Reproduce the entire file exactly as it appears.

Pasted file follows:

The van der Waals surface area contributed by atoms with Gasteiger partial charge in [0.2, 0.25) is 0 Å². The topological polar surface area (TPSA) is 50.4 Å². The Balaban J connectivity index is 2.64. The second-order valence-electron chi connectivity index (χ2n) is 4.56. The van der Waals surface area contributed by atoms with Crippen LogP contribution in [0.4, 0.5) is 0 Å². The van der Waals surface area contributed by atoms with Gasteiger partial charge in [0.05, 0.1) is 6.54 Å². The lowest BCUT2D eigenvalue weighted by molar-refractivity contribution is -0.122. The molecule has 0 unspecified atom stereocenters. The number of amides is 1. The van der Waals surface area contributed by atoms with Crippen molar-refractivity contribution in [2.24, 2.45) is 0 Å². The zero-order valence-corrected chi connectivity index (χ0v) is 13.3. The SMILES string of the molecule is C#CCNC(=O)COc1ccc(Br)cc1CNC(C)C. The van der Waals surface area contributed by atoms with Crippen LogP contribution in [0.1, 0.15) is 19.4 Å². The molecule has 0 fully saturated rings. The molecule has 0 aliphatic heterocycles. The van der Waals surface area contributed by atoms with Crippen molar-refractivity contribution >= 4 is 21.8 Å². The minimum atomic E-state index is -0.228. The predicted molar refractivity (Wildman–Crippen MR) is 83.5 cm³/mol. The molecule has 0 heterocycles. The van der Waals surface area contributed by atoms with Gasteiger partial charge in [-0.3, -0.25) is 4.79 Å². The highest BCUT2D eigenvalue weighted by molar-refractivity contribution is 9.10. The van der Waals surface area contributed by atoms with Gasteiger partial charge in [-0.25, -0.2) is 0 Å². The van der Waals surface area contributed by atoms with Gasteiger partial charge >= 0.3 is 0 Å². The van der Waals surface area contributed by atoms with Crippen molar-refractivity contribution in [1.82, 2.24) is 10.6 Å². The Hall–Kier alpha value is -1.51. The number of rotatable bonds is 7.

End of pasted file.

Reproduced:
The van der Waals surface area contributed by atoms with Gasteiger partial charge in [0.2, 0.25) is 0 Å². The topological polar surface area (TPSA) is 50.4 Å². The Balaban J connectivity index is 2.64. The second-order valence-electron chi connectivity index (χ2n) is 4.56. The van der Waals surface area contributed by atoms with Crippen LogP contribution in [0.4, 0.5) is 0 Å². The van der Waals surface area contributed by atoms with Gasteiger partial charge in [0.05, 0.1) is 6.54 Å². The lowest BCUT2D eigenvalue weighted by molar-refractivity contribution is -0.122. The molecule has 0 unspecified atom stereocenters. The number of amides is 1. The van der Waals surface area contributed by atoms with Crippen molar-refractivity contribution in [2.24, 2.45) is 0 Å². The zero-order valence-corrected chi connectivity index (χ0v) is 13.3. The SMILES string of the molecule is C#CCNC(=O)COc1ccc(Br)cc1CNC(C)C. The van der Waals surface area contributed by atoms with Crippen LogP contribution in [0.1, 0.15) is 19.4 Å². The molecule has 0 fully saturated rings. The molecule has 0 aliphatic heterocycles. The van der Waals surface area contributed by atoms with Crippen molar-refractivity contribution >= 4 is 21.8 Å². The minimum atomic E-state index is -0.228. The predicted molar refractivity (Wildman–Crippen MR) is 83.5 cm³/mol. The molecule has 0 heterocycles. The van der Waals surface area contributed by atoms with Gasteiger partial charge in [-0.3, -0.25) is 4.79 Å². The highest BCUT2D eigenvalue weighted by molar-refractivity contribution is 9.10. The van der Waals surface area contributed by atoms with Gasteiger partial charge in [-0.25, -0.2) is 0 Å². The van der Waals surface area contributed by atoms with Gasteiger partial charge >= 0.3 is 0 Å². The van der Waals surface area contributed by atoms with Crippen molar-refractivity contribution in [1.82, 2.24) is 10.6 Å². The Hall–Kier alpha value is -1.51. The number of rotatable bonds is 7.